2. DNA has proven that when a black bear is seen with 3 or 4 cubs, often all are not hers. In cases where the cub’s mother has been killed (frequently by a car) or separated from the mother, the cub often interacts with other cubs. Their scent on the abandoned cub allows the nonmother to accept it. Sheepherders rub the orphan lamb on a nursing mother’s wool and on her natural lambs for the same purpose. Obviously, a nursing bison would need to be tranquilized for this to possibly be successful.

  3. “By their fruits ye shall know them.”
    Alaska has been documented as the least productive wildlife state in the nation. The overwhelming documentation of the statewide loss of king salmon and loss of moose harvests is ample evidence that Alaska has more thanatologists than biologists. Such is the fruit of Best Available Science.

    • “Thanatologists…” Good one.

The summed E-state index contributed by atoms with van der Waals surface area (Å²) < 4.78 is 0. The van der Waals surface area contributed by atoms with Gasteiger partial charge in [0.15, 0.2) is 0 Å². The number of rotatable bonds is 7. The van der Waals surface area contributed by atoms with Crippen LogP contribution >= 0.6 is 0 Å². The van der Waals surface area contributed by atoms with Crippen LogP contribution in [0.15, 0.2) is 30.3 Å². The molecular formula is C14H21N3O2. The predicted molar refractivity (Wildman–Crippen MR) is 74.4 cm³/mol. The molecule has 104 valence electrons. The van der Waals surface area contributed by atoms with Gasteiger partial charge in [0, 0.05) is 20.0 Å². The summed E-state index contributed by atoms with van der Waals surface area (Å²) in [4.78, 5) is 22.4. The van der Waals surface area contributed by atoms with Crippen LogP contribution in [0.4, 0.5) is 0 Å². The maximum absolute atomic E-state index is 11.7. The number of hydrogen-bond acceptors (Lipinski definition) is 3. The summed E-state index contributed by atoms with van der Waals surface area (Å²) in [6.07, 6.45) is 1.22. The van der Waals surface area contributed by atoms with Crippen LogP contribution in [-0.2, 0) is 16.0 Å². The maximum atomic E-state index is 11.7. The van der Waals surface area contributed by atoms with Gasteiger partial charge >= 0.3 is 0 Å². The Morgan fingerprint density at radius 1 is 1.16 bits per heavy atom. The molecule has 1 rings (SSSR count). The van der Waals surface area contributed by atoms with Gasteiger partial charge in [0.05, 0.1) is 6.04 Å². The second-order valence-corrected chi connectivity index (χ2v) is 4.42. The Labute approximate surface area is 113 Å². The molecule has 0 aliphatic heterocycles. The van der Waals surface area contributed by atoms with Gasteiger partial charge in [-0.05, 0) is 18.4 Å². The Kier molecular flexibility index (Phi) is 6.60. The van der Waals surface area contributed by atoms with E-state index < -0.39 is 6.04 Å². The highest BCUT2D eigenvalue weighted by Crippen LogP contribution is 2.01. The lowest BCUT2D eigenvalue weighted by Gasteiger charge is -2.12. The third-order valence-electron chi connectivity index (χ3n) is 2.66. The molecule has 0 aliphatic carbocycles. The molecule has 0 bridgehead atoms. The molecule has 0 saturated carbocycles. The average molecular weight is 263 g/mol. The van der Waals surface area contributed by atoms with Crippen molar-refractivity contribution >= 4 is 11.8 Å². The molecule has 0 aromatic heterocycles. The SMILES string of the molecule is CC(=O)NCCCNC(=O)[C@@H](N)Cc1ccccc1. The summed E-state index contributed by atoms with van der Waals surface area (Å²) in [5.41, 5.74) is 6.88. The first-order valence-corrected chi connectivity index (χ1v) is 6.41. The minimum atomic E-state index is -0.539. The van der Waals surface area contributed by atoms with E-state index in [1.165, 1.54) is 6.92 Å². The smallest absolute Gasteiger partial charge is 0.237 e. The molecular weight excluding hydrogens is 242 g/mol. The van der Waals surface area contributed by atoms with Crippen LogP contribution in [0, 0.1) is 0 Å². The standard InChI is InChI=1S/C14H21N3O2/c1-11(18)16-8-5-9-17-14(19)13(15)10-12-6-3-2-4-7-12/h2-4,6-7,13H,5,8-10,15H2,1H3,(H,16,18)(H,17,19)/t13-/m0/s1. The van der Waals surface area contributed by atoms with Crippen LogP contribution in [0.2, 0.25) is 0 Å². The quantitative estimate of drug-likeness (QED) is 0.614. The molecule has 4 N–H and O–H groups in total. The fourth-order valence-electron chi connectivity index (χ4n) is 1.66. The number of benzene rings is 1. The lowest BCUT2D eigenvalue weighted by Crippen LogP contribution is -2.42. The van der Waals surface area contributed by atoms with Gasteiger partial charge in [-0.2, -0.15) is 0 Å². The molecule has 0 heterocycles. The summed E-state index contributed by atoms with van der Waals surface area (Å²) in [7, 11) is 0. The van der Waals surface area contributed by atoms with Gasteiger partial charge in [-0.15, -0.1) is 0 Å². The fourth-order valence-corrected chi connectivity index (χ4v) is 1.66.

But Alaska is basically the least productive wildlife state in the nation because it is the far north land of cold and dark. Basic metabolic theory dictates low productivity. Sad but true despite some of those past Serengeti references to Alaska caribou.

      Alaska is about 50 times the size of the Serengeti plain and home to 750,000 caribou – give or take 100,000 or so – and maybe 150,000 to 200,000 moose. The Serenegi is home to1.3 to 1.7 wildebeast, 500,000 gazelles, 200,000 or so zebras, plus significant numbers of Impala, steinbuck, dik dik, elephant, buffalo, giraffe, waterbuck, reedbuck, warthogs, oribi, roan antelope, kudu and who knows what else.

      Even in a warmer climate, which will increase productivity, Alaska can’t compete because of the lack of sunlight for half the year. The food pyramid starts with a base of plants and builds up. Alaska’s plant base is narrow. But if the geneticists could create an alder-munching Frankenmoose, maybe we could shift the dynamic a little.